pulmonary tuberculosis


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pulmonary tuberculosis

  1. 1. Al-Balqa Applied University Department of Allied Medical Science Pulmonary Supervised By :tuberculosi Dr. Waleed Al-Momani s Presented By : Ala’a Al-Dlahmeh
  2. 2. PulmonaryTuberculosis
  3. 3. DefinitionsTuberculosis or TB (tubercles bacillus) is : a contagious bacterial infection that attacks the lungs can also transmitted to other parts of the body.A Global public health Emergency : is the number one single infectious disease killer, taking nearly 3 million lives per year . Ref(4)
  4. 4. Causes Mycobacterium tuberculosis Mycobacterium africanum Mycobacterium microti Mycobacterium Bovisall cause tuberculosis (TB) and aremembers of the tuberculosis speciescomplex but the main cause isMycobacterium tuberculosis . Ref(4)
  5. 5. Sings & Symptoms Cough (that lasts 3 weeks or longer, and can bring up with blood) . Chest pain . Fever . Fatigue . Loss of appetite .  weight loss . Chills and night sweats . Ref(4)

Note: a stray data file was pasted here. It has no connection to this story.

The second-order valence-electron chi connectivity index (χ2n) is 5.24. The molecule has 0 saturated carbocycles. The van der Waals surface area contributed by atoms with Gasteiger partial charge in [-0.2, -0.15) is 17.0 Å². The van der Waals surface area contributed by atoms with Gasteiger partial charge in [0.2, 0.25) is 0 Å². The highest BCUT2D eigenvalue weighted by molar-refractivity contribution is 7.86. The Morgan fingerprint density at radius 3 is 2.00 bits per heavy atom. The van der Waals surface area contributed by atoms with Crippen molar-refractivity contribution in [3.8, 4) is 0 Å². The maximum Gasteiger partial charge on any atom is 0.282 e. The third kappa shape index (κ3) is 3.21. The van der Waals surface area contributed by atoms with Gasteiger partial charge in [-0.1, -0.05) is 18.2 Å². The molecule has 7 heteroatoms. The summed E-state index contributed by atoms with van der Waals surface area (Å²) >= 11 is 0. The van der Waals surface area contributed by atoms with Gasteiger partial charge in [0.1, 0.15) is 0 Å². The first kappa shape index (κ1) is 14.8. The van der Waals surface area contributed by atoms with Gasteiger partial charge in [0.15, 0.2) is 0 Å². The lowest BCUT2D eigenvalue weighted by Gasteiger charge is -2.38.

6. 6. TransmissionRespiratory routeM.TuberculosisInhalation of air dropletthat contain tuberclebacillusIntestinal routeM. bovis drinking oreatingcontaminated, unpasteurized (raw) milk or milkproducts.(uncommon) Ref(4)
  7. 7. Respiratory Rout•Infection requires of inhalation particles smallenough to traverse the upper respiratory defensesand deposit deep in the lung (alveoli).• Large droplets tend to lodge in the moreproximal airways and typically do not result ininfection.•when a person who is sick with active diseasecoughs, sneezes, or laughs.•To become infected with TB, a person usuallyneeds to share air space with someone sick withTB disease.Ref(1)
  8. 8. Risk factors A healthy immune system can often successfullyfight TB bacteria, but your body cant mount aneffective defense if your resistance is low. diseasesand medications can weaken your immunesystem, including : •HIV/AIDS •Diabetes •Chemotherapy •Malnutrition •Advanced age •Immunosuppressive medications •for people who live in or travel to countries that have high rates of tuberculosis such as (Sub-Saharan Africa, India, China, Mexico, Southeast Asia) Ref(1)